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Lutheran World Relief and The Latin America Working Group Release Report on Land Restitution Amid Conflict in Colombia, South America
Baltimore, October 12, 2012 —Lutheran World Relief (LWR) and the Latin America Working Group (LAWG) this week released the report “Still a Dream: Land Restitution on Colombia´s Caribbean Coast.”
The publication documents challenges to Colombia´s land restitution process under the 2011 Victims´ and Land Restitution Law (Victim´s Law), and explores human rights conditions in the region. Co-authored by LWR and LAWG staff, the report includes recommendations for the U.S. and Colombian governments to help advance land restitution for displaced Colombians and protect human rights, emphasizing protection for rural citizens championing land returns.
Zoraida Castillo, LWR´s country director for Colombia explains, “The Victims’ Law is in place and should be advancing land returns to victims of Colombia’s conflict, but on the Caribbean coast we have seen no returns take place under the framework of this law.” She adds, “What we have observed is that fear, lack of government support, and continued activity by armed groups prevent communities and families from returning to their land.”
To protect small-scale farmers from threats of violence and death, LWR and LAWG recommend that the Colombian government significantly increase the provision of legal advice to victims, and support protection measures for rural communities attempting to return to their lands or secure land titles. The report also calls on the U.S. government to condition support for Colombia’s Victims’ Law on improved action by Colombia to protect returning communities.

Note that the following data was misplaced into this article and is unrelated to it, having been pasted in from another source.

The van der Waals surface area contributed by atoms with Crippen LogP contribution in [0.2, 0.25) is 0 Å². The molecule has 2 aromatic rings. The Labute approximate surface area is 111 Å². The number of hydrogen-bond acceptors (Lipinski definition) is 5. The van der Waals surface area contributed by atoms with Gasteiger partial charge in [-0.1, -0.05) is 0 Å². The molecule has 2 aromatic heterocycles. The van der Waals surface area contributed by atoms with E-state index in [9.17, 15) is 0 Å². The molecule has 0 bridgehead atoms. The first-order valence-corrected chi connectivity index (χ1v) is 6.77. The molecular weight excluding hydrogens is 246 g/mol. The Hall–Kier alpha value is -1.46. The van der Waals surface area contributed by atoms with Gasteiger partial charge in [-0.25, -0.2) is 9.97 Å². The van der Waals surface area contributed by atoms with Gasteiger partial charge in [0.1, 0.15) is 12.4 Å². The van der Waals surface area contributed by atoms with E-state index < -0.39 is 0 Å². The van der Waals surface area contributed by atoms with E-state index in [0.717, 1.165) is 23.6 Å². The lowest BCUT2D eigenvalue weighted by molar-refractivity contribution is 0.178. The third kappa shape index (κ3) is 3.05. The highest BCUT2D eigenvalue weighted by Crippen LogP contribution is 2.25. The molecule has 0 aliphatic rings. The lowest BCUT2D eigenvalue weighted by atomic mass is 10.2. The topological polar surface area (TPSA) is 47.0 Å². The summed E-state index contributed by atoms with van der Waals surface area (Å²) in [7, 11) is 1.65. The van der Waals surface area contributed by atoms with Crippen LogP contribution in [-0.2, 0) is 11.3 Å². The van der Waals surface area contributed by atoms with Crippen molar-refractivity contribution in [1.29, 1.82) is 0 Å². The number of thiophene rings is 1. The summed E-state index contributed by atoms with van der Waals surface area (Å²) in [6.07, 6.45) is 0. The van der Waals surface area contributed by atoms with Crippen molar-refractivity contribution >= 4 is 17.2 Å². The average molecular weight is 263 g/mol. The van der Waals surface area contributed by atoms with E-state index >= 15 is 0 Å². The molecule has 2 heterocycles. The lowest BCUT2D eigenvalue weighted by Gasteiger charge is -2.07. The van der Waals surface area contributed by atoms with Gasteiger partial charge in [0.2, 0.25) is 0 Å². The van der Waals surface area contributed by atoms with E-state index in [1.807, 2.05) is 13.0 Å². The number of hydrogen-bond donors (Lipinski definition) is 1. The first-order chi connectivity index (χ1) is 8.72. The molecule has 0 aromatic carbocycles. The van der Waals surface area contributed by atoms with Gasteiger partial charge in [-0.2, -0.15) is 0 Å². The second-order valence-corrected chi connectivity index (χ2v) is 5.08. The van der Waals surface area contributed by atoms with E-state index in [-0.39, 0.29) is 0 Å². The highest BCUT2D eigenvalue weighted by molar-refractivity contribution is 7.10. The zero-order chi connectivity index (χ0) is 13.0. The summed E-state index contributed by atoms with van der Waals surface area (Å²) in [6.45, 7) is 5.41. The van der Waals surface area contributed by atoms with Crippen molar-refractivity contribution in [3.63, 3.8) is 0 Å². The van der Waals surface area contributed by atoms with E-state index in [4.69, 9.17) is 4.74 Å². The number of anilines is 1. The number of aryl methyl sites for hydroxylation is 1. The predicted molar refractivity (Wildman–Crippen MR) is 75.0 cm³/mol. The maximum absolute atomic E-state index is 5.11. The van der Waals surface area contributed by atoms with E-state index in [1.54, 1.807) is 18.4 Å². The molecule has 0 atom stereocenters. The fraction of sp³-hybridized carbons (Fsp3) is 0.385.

Lisa Haugaard, executive director of the Latin America Working Group, notes, “There is still a strong presence of armed gangs and paramilitary-like groups, which sprang up after the 2004-2006 paramilitary demobilization, which continue to threaten small farmers, including people displaced by the war who have returned to their lands. But another source of pressure comes from mining, lumber and hotel industries which use money, lawyers and threats to gain land.” Haugaard adds, “Campesinos [small-scale farmers] are paid minimal amounts for their land or are threatened or pressured so much they give it up for nothing.”
To help prevent continued and future displacement, the two organizations recommend that the Colombian government begin immediately securing formal land titles for farming and Afro-Colombian communities that in many cases have been living on the same lands for decades without title.
Annalise Romoser, LWR’s communications officer for Latin America and one of the report authors, explains, “Despite the violence they face and without any government support, some communities are returning to their land. It´s a dangerous endeavor, but the only option left for displaced communities who need land to farm. Non-governmental organizations, like LWR, play a critical role in assisting these communities to return safely and begin the investments necessary for successful farming enterprises.”
“Still a Dream” comes out just days before the Colombian government begins official talks with the country’s oldest guerrilla group, the FARC (Armed Revolutionary Forces of Colombia). While the report makes no formal recommendations related to peace negotiations, it does offer a complex picture of the challenges to peace and human rights in the country, and highlights specific policy actions to help advance both on the nation´s Caribbean Coast.
Underscoring the importance of fully implementing the Victim’s Law, Haugaard adds, “If there is to be a just and lasting peace in Colombia, it is crucial that the Colombian government deliver on its promises to the victims of the conflict. This includes the promise that land.”
Download the full report here.